Integrated circuit techniques for thz wave rotational spectroscopy

Mansha, Muhammad Waleed
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Shur, Michael
Zhang, Tong
Wilke, Ingrid
Hella, Mona
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Electrical engineering
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This electronic version is a licensed copy owned by Rensselaer Polytechnic Institute (RPI), Troy, NY. Copyright of original work retained by author.
Full Citation
The frequency bands beyond 100 GHz promise large bandwidth that can be utilized forseveral applications ranging from high-data-rate wireless backhaul for 5G communication systems, to high-resolution radars for precise position measurement, and chemical sensing using rotational spectroscopy. The detection and generation of millimeter-wave/THz signals is critical for enabling such applications. THz wave rotational spectroscopy is a characterizing technique which utilizes the characteristic absorption of THz wave photons by polar molecules, to identify them. It offers distinct advantages for the detection of polar volatile molecules compared to other analytical techniques. For the implementation of THz wave detectors, several technology options are available that vary in terms of their sensitivity, specificity, size, cost and required operating temperatures. THz wave detectors using field effect transistors (FETs) fabricated in standard silicon processes provide a viable option for cost-effective, room temperature detection. A THz detector comprised of a single FET is fabricated and shown to provide the sensitivity needed for rotational spectroscopy. To reduce the loading effect of the readout circuitry on the FET detector, an N-FET detector architecture is proposed and a special case with two FET elements is presented. The detector with two FETs fed from a single dual feed antenna showed improved performance and was employed in a rotational spectroscopy setup for the demonstration of the detection of more than one gas in a mixture. Efficient signal generation in the mm-wave frequency range continues to be a challenge for silicon-based processes (CMOS/SiGe) despite recent advances producing transistors with ft/fmax beyond 300 GHz. To generate higher power, the output from multiple signal sources is combined spatially in air or physically on chip. A signal source architecture comprised of a loop of four coupled fundamental oscillators which feed a single quad-feed octagonal slot antenna is presented. The coupled oscillator loop is designed to operate with a phase difference that allows the quad-feed antenna to combine as well as radiate the output power from each oscillator without the need for a dedicated power combining network. The fabricated signal source at 148 GHz achieves good DC-EIRP efficiency. However, the tuning range of the fundamental signal source is small due to the poor-quality factor of varactors at THz frequencies. One method of increasing the tuning range is through the utilization of phase shifters between the oscillators in the coupled loop. Two integrated phase shifter topologies are described that offer the fine phase resolution needed for frequency tuning in coupled oscillator loops. A coplanar waveguide (CPW) based transmission line phase shifter is a passive and scalable approach that offers bidirectional, true time delay characteristics. However, the signal loss, chip area, and aspect ratio are some of its limiting factors. A 5-bit digitally controlled CPW-based phase shifter is designed and fabricated for operation in the W-band from 75 GHz to 110 GHz. Simulated results of the phase shifter shows that over 90 degree phase control can be achieved at 100 GHz with a phase resolution of less than 4 degree. In a vector modulator phase shifter, full 360 degree phase control is possible at the expense of additional dc power consumption and loss of true time delay characteristics. An active vector modulator phase shifter is also designed and fabricated for operation at the center of the E-band from 65 GHz to 85 GHz. The phase shifter offers signal gain as well as continuous control over the output phase. To overcome the limited tuning range of existing signal generators operating at mmWave frequencies, a configurable harmonic generation architecture is proposed which utilizes controlled integrated phase shifters and can be configured to generate the fundamental, second or third harmonic signals, resulting in an overall wider fractional bandwidth than Nth harmonic oscillators. The signal source architecture consists of a loop of six coupled oscillators with a controlled phase shifter following each oscillator in the loop. A proof-of-concept signal source based on the proposed architecture is designed and fabricated for second harmonic signal generation beyond 150 GHz. An improvement to the proposed signal source architecture is proposed which can increase the harmonic output power and provide amplitude modulation to the THz wave signal source output.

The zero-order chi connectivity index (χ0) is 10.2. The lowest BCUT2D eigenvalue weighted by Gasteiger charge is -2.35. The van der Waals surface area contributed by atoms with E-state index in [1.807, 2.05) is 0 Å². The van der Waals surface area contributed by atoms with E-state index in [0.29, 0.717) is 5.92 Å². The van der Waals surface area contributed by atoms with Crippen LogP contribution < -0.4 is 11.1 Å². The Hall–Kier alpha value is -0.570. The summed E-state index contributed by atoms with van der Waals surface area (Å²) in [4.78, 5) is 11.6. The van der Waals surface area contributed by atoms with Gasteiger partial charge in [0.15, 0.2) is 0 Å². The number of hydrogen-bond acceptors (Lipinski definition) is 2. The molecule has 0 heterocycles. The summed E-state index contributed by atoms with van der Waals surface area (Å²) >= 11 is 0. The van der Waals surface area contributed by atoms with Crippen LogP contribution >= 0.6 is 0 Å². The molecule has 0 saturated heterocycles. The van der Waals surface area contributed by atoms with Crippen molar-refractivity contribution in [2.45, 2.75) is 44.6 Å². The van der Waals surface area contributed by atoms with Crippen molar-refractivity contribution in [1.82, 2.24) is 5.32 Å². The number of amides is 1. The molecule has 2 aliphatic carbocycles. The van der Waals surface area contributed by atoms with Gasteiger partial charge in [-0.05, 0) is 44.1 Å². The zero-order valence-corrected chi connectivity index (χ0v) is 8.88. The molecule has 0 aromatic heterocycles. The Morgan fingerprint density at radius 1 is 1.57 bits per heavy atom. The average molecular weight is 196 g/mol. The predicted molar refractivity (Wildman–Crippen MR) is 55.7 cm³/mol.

School of Engineering
Dept. of Electrical, Computer, and Systems Engineering
Rensselaer Polytechnic Institute, Troy, NY
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